A triple album for the price of a single, The Clash’s fourth album is a sprawling, genre-defying, self-indulgent snapshot of a band run wild. Emboldened by the success of London Calling, free of manager Bernie Rhodes, and stoned out of their fucking minds, The Clash delivered an album seemingly tailor-made to piss off CBS and confuse the more conservative elements of their fanbase (“You want punk rock? Try this, sunshine!”). And that was a major problem in 1980 – when these islands echoed with the sound of fans lifting and dropping the needle across all six sides looking for a Safe European Home, Janie Jones or even a Rudie Can’t Fail and asking themselves one single question: “Seriously: what the fuck are The Clash anymore?”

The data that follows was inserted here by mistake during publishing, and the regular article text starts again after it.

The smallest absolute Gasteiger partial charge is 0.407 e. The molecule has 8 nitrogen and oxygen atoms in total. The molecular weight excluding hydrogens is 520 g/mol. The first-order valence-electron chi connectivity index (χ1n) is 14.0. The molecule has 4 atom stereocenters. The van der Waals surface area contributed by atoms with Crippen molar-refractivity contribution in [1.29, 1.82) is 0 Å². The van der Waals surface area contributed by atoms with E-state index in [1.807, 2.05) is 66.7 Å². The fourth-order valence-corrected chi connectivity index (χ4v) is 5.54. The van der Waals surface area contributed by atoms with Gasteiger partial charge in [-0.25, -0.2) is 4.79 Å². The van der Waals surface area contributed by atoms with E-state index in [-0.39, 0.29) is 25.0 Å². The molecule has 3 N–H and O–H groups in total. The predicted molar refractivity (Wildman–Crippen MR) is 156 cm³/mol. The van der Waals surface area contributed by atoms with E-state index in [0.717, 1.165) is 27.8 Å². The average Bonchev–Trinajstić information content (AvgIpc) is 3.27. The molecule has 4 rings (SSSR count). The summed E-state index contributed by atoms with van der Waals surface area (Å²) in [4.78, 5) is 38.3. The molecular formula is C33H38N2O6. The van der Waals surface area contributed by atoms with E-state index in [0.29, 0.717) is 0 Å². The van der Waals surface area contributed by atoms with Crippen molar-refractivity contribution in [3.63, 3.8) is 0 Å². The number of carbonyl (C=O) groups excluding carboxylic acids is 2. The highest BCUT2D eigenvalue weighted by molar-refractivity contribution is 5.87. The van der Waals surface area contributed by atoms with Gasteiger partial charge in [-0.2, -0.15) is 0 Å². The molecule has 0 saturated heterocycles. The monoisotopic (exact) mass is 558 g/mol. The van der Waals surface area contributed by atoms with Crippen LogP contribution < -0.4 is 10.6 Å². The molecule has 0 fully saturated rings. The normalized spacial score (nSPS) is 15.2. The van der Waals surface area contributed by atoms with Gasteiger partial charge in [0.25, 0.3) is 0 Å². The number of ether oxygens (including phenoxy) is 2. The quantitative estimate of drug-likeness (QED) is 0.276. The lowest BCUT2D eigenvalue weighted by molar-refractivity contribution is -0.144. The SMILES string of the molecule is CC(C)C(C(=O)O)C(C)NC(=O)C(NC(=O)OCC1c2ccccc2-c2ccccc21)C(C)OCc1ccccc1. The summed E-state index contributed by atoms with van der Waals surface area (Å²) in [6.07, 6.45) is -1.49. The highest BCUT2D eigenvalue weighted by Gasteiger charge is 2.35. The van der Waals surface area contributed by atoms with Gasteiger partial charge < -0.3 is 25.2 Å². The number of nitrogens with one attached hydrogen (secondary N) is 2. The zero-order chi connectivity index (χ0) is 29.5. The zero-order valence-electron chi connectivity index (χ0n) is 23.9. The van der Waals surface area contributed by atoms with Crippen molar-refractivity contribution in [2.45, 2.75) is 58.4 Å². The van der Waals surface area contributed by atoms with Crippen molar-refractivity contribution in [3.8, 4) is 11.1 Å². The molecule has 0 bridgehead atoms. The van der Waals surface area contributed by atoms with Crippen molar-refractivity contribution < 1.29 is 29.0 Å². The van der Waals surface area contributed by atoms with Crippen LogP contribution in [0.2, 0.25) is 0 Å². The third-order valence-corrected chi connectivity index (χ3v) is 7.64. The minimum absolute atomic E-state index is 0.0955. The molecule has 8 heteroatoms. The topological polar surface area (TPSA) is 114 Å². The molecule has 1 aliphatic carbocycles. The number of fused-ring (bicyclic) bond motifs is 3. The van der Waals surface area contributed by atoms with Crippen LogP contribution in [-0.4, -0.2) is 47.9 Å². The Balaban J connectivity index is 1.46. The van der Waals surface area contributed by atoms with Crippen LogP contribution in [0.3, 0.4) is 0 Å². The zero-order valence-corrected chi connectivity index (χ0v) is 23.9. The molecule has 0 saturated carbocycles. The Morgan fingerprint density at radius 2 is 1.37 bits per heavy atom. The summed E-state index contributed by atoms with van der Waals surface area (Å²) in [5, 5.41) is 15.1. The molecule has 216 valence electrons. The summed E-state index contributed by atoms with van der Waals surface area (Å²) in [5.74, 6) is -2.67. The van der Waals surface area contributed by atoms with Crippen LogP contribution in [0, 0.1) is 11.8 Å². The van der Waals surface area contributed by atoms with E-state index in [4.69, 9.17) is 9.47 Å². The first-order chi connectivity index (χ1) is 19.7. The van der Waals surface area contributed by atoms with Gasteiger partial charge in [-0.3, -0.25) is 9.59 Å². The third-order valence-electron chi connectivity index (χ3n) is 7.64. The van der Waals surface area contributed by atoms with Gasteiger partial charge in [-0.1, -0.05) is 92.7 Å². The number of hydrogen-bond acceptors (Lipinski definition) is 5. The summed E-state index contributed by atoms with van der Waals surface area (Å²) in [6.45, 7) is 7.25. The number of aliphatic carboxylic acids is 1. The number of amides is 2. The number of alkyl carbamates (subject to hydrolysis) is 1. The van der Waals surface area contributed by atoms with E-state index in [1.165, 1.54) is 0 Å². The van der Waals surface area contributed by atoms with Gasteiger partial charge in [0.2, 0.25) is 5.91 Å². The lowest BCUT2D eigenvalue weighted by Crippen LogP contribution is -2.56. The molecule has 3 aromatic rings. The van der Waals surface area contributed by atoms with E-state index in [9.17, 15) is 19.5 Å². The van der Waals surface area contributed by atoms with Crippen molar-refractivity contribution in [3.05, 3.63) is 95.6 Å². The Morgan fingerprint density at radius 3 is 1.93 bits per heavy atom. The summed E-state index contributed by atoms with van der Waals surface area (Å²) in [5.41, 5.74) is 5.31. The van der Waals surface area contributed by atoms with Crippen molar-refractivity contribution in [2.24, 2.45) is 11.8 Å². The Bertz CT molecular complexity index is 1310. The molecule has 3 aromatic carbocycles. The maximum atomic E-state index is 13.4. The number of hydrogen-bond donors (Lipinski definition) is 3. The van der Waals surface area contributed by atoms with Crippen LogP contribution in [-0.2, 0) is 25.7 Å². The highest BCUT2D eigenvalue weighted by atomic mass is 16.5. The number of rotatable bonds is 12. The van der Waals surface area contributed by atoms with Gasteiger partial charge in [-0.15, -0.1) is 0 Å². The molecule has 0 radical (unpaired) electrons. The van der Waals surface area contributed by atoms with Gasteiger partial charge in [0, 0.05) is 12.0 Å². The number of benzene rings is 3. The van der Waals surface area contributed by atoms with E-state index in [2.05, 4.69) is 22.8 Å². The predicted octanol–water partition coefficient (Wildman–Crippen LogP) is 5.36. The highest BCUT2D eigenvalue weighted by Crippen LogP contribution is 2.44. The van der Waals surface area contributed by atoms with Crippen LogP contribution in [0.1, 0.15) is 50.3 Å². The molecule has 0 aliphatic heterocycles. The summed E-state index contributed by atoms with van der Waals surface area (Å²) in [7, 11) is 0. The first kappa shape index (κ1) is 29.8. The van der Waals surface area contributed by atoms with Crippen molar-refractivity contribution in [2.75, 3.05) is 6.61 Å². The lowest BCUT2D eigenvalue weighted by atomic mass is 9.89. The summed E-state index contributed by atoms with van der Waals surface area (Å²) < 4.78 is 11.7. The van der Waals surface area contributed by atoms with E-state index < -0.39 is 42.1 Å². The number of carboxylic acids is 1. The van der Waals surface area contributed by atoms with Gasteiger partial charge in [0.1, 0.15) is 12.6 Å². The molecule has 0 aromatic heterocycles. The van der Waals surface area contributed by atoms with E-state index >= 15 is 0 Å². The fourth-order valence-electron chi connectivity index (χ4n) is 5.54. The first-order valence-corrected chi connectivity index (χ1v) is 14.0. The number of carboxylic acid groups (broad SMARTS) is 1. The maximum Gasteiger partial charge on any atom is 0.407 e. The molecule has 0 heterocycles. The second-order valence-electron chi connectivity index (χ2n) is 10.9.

Even today it’s understandable. The cliche/true-ism about any double album is that it’d make a great single album – Sandinista! surely stands alone as a triple album you could also edit into a really shit double. But as two sides of vinyl it would’ve done alright: The Magnificent Seven, Police On My Back, Washington Bullets, The Street Parade, If Music Could Talk, Something About England and One More Time alone could have provided the spine of an album that touched on funk, punk, calypso, rock, reggae and rap and would be talked about in hushed tones today.